University of California basketball player Fardaws Aimaq, whose parents are Afghan refugees, went into the stands and confronted a fan who had allegedly taunted him as a “terrorist,” the school said Wednesday.
In video widely circulated on social media, Aimaq, a 6-foot-11 forward, climbs up the bleachers before he reaches a young man — who is considerably shorter.
“Do you want to talk? Do you want to talk?” Aimaq appears to ask the young fan after the University of Texas at El Paso’s 75-72 win over the Bears in a game played in San Juan Capistrano, California.
It isn’t clear whether the young man responds, and Aimaq retreats before the confrontation can escalate.
Cal coach Mark Madsen said he has asked organizers of the SoCal Challenge tournament to have the fan banned.
“Throughout and after Monday’s game, Fardaws Aimaq was allegedly subjected to abhorrent and offensive comments from a fan — including being called a terrorist,” Madsen said in a statement the school issued early Wednesday night. “I have asked the SoCal Challenge tournament director that a formal investigation be conducted and that this fan be barred from the premises.”
While Madsen said he was “disturbed that Fardaws was allegedly on the receiving end of such language,” he said he wished Aimaq wouldn’t have confronted the fan.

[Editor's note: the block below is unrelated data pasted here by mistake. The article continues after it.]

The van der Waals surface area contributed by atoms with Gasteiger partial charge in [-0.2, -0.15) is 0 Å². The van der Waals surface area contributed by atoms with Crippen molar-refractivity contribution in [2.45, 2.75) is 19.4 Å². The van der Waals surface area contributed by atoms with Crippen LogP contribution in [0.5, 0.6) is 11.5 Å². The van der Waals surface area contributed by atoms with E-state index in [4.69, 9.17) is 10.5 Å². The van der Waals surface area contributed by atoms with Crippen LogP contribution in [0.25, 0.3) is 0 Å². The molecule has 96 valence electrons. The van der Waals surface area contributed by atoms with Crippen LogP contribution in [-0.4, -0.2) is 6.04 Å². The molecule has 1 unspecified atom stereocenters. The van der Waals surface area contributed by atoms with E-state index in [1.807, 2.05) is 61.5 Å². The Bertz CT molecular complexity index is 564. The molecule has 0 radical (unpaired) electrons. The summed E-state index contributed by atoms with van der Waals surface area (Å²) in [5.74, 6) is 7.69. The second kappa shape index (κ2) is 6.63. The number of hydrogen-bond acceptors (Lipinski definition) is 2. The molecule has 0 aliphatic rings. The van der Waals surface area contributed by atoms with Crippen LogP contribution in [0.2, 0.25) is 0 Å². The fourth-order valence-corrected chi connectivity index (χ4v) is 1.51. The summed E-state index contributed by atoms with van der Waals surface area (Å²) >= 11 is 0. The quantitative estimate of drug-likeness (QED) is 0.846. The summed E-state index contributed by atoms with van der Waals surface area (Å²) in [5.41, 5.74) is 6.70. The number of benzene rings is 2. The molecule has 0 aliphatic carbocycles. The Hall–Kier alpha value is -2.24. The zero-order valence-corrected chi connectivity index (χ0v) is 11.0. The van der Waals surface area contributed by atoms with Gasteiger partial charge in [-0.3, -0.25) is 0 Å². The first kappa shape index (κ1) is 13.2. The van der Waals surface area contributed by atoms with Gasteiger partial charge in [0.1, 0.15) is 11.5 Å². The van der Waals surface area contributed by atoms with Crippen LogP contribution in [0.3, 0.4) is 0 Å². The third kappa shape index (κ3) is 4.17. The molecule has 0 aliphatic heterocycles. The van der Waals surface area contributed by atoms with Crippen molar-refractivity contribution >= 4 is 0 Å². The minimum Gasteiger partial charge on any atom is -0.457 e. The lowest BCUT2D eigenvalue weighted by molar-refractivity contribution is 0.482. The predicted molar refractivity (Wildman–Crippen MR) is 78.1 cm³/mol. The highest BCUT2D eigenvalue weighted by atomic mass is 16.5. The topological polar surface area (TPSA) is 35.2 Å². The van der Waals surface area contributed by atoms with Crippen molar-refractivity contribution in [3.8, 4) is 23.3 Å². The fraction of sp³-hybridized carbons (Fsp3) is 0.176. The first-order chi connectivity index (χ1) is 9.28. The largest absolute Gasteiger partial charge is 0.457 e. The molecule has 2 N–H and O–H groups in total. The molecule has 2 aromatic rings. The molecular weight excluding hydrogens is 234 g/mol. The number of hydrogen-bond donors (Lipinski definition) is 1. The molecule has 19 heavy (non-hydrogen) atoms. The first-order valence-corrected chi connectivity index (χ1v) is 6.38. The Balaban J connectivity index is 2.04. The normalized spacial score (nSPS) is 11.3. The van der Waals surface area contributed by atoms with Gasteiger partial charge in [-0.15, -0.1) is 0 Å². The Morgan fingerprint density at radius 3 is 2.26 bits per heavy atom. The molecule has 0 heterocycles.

“Fardaws and I had an important conversation today about how he needs to maintain his composure regardless of what takes place in a game or what is said to him directly,” said Madsen, who is in his first season at the helm in Berkeley. “Fardaws understands my expectations for how he as a student-athlete conducts himself. The consequences related to this situation will be managed internally.”
Aimaq, who was born in Vancouver, British Columbia, was back in the starting lineup Wednesday night when Cal played Tulane in the consolation game.
The 24-year-old Aimaq arrived at Berkeley after having played at Texas Tech, Mercer and for Madsen at Utah Valley.
It wasn’t immediately clear Wednesday night if the fan in the video had been identified.
“Event organizers were made aware of the issue by Cal representatives on Wednesday morning,” tournament organizers said in a statement. “Security has been briefed to strictly enforce the policy and an internal investigation is ongoing related to Monday’s events.”
Police across the country have warned that bloodshed in the Middle East could lead to hate crimes against Jewish, Muslim, Arab and South Asian Americans.
Police in New York City said Wednesday that a former national security adviser in the Obama administration was arrested and charged with harassment and stalking after he was accused of spewing Islamophobic slurs at a street food vendor.